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Pay with Your iPhone? Bad Idea

I'm all for smart ways to enhance our personal finances through the use of technology. From online bill pay to automatic deposits to coupon apps and online budgeting tools like Mint and Bundle, technology can help make our financial lives incredibly more efficient.

However I'm a little worried about a new technology that, despite some potential conveniences, could entice us to spend more than we should. It's called Near Field Communication, or NFC, and it's a chip that allows you to pay for items directly with your cell phone. It already exists in Japan and will soon be entering the U.S. market.

AOL's DailyFinance reported a couple of months ago that Google's upcoming "Nexus S" Android phone will have the chip. And just this week, reports said Apple plans to introduce NFC in the next-generation iPhone, as well as the upcoming iPad 2.

What this means is that one day, not too far in the future, those of us with NFC-enabled smart phones will be able to make purchases by touching or waving our phones near a payment terminal. Some even predict people will be less likely to carry wallets once they have NFC-enabled smart phones. (Though I'm not sure where we'd put our driver's licenses, transit passes and change for the vending machine at work.)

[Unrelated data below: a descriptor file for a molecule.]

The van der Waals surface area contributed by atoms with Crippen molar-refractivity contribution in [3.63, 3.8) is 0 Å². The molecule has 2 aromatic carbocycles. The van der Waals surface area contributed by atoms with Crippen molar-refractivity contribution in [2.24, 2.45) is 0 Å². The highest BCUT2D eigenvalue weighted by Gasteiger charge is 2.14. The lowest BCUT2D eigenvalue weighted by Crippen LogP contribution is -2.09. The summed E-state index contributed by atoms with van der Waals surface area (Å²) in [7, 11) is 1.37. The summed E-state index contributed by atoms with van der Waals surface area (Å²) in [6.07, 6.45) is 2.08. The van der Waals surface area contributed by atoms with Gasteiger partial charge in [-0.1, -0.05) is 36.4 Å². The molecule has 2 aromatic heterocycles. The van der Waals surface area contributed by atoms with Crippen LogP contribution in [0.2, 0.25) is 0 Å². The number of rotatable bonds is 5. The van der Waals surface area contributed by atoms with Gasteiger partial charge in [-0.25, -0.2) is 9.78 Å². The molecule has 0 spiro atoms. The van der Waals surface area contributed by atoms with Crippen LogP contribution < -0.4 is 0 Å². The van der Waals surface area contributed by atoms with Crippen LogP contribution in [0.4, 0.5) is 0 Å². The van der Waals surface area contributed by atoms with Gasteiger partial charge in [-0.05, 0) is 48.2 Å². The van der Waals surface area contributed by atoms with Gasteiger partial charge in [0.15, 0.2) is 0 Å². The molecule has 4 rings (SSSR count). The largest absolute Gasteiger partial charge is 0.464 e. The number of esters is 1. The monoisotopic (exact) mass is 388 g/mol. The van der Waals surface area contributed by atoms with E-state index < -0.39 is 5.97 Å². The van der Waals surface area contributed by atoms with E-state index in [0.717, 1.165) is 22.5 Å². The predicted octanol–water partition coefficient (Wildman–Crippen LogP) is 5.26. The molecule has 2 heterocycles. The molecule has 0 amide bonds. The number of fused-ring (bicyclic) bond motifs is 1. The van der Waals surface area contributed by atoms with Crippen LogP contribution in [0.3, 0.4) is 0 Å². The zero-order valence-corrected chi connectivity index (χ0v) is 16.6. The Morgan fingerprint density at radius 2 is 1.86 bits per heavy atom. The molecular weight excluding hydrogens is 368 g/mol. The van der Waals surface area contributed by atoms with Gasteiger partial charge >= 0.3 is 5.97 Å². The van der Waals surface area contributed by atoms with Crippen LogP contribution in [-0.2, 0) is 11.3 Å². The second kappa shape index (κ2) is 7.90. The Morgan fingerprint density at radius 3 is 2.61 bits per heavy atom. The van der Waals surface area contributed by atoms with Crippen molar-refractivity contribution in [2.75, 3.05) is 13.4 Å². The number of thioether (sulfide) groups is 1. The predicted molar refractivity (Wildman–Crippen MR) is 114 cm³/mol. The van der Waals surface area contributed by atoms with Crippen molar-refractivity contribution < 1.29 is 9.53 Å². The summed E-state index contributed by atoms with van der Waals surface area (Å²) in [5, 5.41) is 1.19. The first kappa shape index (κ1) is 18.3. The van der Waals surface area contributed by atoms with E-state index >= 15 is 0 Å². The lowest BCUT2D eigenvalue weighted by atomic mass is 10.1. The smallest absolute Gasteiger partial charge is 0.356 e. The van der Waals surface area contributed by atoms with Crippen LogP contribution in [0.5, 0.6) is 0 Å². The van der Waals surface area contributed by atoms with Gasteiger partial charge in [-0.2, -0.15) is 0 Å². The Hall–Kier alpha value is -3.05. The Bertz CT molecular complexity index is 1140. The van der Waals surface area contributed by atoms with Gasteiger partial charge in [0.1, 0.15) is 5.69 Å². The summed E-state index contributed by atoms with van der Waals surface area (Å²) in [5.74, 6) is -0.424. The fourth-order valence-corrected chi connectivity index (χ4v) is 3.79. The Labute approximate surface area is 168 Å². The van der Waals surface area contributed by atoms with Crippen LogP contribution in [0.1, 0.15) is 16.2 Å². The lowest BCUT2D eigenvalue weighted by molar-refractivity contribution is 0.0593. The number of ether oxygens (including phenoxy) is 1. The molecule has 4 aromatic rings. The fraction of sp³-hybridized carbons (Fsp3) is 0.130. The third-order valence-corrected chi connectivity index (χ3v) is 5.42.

Still another implication is that we'll use less cash for day-to-day transactions. And you know what that triggers: more spending. Studies already show that paying with a credit card leads to higher spending than paying with cash. That's because credit card purchases are relatively painless, as behavioral economists say. You're not pressured to think twice before spending, since the cash isn't actually leaving your wallet.

And get this: Citibank ran a little NFC experiment in Bangalore and found that "the number of transactions by customers using the NFC-installed phone were about six times what they would make with a card, which suggests that the contactless payments were replacing either competitors' cards or cash transactions." Sure, that's possible - but it may also suggest that these participants were spending more money in general.

NFC is going to change the face of electronic payments, no doubt. I understand it's convenient and in Japan, where it's already commonplace, consumers love it. But for the love of saving, I'll stick to what's in my wallet. Not to mention, as fellow MoneyWatch blogger Carla Fried writes, paying groceries with cash increases my chances of weight loss. Yes!

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